Problems do have a way of eating our lunch, especially when we try to handle them with our own strength. In this case, Daniel was supposed to be lunch for the lions, but God had other plans.
"The lesson is to keep your mouth shut and to trust in God in every way and every day," says Elizabeth, 11.
Is this the lesson from the lions' perspective?
Even though Daniel was one of three governors in the Medo-Persian Empire, he didn't protest against the law that prohibited him from praying to God for 30 days. He quietly went about his routine of praying three times a day on his knees with his windows open toward Jerusalem.
Andrew, 8, says we should "always pray to God, even if you will be punished."
According to the book by his name, Daniel "prayed and gave thanks before his God, as was his custom since early days," (Daniel 6:10). No wonder Daniel distinguished himself as a young man.
"Sometimes, God will not answer your prayers, but that does not mean he does not love you," says Adriane, 9. "He just does not think it is time to do what you ask sometimes."
God always answers the prayers of a righteous person, but not always in the way we expect. Would God be any less powerful or compassionate if he had not shut the mouths of the lions?
Many Christians were eaten alive by lions in the Roman Colosseum. Their testimony in death chipped away at the resistance of those who watched.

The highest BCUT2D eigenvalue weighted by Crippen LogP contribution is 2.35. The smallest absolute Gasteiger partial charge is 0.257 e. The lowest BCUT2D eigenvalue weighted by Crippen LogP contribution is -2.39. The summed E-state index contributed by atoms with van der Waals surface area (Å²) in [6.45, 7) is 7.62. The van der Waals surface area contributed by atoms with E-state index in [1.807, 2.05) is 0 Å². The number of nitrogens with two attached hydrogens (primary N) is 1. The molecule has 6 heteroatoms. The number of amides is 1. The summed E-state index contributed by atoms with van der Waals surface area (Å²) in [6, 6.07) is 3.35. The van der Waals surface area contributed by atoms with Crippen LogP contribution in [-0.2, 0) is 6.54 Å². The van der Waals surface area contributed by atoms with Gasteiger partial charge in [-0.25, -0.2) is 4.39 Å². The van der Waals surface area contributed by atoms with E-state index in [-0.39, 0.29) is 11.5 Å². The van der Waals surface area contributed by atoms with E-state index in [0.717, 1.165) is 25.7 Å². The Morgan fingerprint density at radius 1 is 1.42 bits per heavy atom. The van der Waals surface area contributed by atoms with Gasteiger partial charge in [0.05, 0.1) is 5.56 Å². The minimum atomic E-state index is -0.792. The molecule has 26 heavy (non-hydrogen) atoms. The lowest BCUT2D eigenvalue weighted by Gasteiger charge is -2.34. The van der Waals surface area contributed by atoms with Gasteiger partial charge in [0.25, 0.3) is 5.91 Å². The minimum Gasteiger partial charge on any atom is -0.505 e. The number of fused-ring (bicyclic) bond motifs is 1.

Jenny, 7, says, "The king learned that he needs to learn a big lesson and a good one."
King Darius signed a law that said he was the only god anyone could petition for 30 days. After realizing it was a plot to get rid of Daniel, he couldn't change the law because this would violate a custom of the Medes and Persians. Immediately before casting Daniel to the lions, he said, "Your God, whom you serve continually, he will deliver you."
Judging from the king's ensuing decree after Daniel's deliverance, it appears he did learn a big lesson. Darius decreed that all the people on earth should "tremble and fear before the God of Daniel. For he is the living God."
Taylor, 6, best summarizes the lesson of Daniel and the lions: "To pray always and to forgive people."
Daniel could have easily become bitter over the humiliation of being offered as lion lunchmeat. When the king inquired about his safety the next morning, Daniel would be justified by most standards to speak sarcastically to the king.
But Daniel didn't live by most standards. He lived in fellowship with the living God. When Darius asked Daniel whether God had delivered him from the lions, Daniel's first words were, "O king, live forever."
Think about this: When we face problems, we can blame others or trust God to work everything out for his purpose.
Memorize this truth: "My brethren, count it all joy when you fall into various trials, knowing that the testing of your faith produces patience," (James 1:2-3).
Ask this question: If God is living and we know Him, shouldn't we follow Daniel's example by living before Him with courage and confidence?
COPYRIGHT 2021 CAREY KINSOLVING